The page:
Friend: A Quaker
Birthright Friend: Originally, a person whose membership came from being born to Quaker parents; today, common shorthand for a lifelong Friend
Convinced Friend: A convert to Quakerism
Clerk: The person who presides over a meeting for business
Discipline: The collection of rules and advice by which Friends are expected to govern their lives and conduct business, now often called “books of Faith and Practice”
Meeting: A Quaker congregation or gathering
Meeting for Business: A meeting to transact congregational business in a spirit of worship and discernment
Sense of the Meeting: A shared understanding of the will of God on a particular matter in a meeting for business
Yearly Meeting: Historically, the highest level of Quaker authority
The Life of Faith
Inner Light or Inward Light: The Light of Christ inwardly revealed in lives of believers, seen today by liberal Friends as a universal divine spirit
Leading: An insight or action based on divine guidance
Queries: Originally a set of questions that meetings answered to report how truth fared among them; generally used as guides for personal spiritual growth and evaluation.
Spirit: For most Friends the Holy Spirit; for some, a universal principle of goodness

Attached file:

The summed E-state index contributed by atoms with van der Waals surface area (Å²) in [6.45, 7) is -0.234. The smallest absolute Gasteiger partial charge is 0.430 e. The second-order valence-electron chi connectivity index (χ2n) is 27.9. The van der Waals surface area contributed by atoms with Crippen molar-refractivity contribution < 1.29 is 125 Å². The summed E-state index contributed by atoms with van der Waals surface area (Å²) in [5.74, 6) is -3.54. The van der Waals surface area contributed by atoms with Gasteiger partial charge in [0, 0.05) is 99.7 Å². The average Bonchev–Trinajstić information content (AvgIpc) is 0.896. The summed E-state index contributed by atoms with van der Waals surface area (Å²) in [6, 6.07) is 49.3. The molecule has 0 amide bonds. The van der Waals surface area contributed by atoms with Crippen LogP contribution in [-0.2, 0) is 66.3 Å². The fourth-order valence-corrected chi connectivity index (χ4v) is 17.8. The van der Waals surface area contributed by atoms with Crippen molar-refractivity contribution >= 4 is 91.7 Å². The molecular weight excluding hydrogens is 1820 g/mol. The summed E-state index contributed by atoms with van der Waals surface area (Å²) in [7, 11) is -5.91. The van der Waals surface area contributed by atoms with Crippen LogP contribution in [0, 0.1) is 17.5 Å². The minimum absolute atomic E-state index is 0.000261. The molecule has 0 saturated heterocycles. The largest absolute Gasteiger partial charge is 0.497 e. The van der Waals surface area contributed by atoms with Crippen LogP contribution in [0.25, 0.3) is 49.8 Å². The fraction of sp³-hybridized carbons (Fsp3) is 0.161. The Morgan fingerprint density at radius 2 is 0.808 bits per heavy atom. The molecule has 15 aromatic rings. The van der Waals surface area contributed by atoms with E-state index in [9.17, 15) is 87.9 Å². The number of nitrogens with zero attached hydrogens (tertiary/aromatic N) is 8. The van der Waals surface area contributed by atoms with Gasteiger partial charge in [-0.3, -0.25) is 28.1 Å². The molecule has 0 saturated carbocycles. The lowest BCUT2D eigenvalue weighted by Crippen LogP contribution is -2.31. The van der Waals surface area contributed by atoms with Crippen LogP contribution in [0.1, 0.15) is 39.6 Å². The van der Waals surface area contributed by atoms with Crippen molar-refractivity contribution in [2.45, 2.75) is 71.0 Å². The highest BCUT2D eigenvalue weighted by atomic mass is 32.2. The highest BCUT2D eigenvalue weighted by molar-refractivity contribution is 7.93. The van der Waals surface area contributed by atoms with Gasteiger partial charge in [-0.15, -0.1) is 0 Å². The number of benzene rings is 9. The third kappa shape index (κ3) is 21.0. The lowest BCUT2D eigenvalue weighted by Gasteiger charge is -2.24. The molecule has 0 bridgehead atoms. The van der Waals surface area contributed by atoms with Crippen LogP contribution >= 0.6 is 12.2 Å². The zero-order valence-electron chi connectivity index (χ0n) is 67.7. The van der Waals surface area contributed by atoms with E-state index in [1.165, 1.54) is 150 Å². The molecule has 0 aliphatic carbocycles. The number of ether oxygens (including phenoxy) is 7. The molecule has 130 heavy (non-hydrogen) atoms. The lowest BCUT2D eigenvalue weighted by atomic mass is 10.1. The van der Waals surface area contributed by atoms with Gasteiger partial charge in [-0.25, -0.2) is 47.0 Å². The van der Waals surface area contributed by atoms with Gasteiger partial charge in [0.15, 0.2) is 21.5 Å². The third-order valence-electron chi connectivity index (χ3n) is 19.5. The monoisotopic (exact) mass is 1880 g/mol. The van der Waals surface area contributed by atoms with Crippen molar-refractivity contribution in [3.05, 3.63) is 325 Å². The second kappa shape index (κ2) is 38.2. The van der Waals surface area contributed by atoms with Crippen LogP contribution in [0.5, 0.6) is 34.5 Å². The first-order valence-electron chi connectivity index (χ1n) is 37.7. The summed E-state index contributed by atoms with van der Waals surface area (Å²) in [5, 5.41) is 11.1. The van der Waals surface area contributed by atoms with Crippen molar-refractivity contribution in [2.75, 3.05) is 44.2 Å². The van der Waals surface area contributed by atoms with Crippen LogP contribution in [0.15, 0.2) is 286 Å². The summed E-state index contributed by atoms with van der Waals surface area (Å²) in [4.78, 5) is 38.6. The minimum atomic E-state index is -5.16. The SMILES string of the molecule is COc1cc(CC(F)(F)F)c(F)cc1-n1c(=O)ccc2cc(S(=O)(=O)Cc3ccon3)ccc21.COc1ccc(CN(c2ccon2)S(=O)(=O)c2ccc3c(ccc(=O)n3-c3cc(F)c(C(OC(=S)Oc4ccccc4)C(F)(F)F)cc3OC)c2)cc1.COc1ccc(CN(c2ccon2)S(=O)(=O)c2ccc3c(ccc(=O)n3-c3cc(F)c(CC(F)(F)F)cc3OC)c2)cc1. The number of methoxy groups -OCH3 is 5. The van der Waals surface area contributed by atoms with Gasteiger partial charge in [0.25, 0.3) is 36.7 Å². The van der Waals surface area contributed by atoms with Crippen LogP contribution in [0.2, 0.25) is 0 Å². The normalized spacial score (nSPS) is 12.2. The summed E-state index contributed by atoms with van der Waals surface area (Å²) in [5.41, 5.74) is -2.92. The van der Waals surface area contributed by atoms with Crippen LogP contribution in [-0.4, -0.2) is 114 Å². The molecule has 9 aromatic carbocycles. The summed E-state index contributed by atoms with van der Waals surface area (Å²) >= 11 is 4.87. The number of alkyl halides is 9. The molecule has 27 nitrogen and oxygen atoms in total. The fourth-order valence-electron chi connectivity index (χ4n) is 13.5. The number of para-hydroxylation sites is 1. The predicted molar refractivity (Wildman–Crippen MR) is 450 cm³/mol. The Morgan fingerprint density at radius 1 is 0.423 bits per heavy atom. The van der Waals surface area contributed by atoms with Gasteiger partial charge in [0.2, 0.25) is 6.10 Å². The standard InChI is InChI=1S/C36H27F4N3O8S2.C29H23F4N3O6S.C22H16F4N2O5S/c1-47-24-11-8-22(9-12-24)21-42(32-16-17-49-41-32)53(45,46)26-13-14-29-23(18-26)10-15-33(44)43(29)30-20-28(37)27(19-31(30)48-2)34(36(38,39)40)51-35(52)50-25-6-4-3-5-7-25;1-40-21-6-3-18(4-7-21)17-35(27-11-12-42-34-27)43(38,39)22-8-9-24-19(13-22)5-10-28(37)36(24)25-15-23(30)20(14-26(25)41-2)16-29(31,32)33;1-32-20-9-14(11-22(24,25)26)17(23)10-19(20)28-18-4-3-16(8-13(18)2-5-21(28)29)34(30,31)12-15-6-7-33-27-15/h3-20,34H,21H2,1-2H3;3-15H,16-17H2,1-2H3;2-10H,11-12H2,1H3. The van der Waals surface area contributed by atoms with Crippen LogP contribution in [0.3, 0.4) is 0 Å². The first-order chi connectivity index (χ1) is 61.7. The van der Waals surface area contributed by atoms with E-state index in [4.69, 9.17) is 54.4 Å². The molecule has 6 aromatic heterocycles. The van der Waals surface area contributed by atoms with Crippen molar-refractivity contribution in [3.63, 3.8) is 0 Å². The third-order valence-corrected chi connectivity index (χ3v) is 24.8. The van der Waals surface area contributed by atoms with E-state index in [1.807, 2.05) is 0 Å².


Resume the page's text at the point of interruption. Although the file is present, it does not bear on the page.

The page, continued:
Testimony: A principle for Quaker conduct and life
Weight: Spiritual influence and wisdom, as in “weighty Friend”
Divisions (see p.23 for more)
Hicksites: This group emerged from the first major Quaker division (1827–1828). Followers of Elias Hicks, they opposed what they saw as Orthodox Quaker innovations and authoritarian leadership.
Orthodox: The larger group to emerge from the 1827–1828 schism, they opposed what they saw as the unsound ministry of Hicks and his stress on the Inner Light.
Gurneyites: The largest group to emerge from Orthodox Quaker schisms of the 1840s, they followed the teachings of John Joseph Gurney. They held beliefs congruent with evangelical Protestants on the divinity of Christ and the authority of Scripture.
Wilburites: These Orthodox Friends opposed the ministry of Gurney and are today known as Conservative Friends.
Programmed: Worship with a predetermined schedule, usually including a sermon, hymns, and prayers led by a pastor
Unprogrammed: Worship based on silent waiting for leadings from God, rather than the expectation that any one person will speak or lead.
This article is from Christian History magazine #117 The Surprising Quakers. Read it in context here!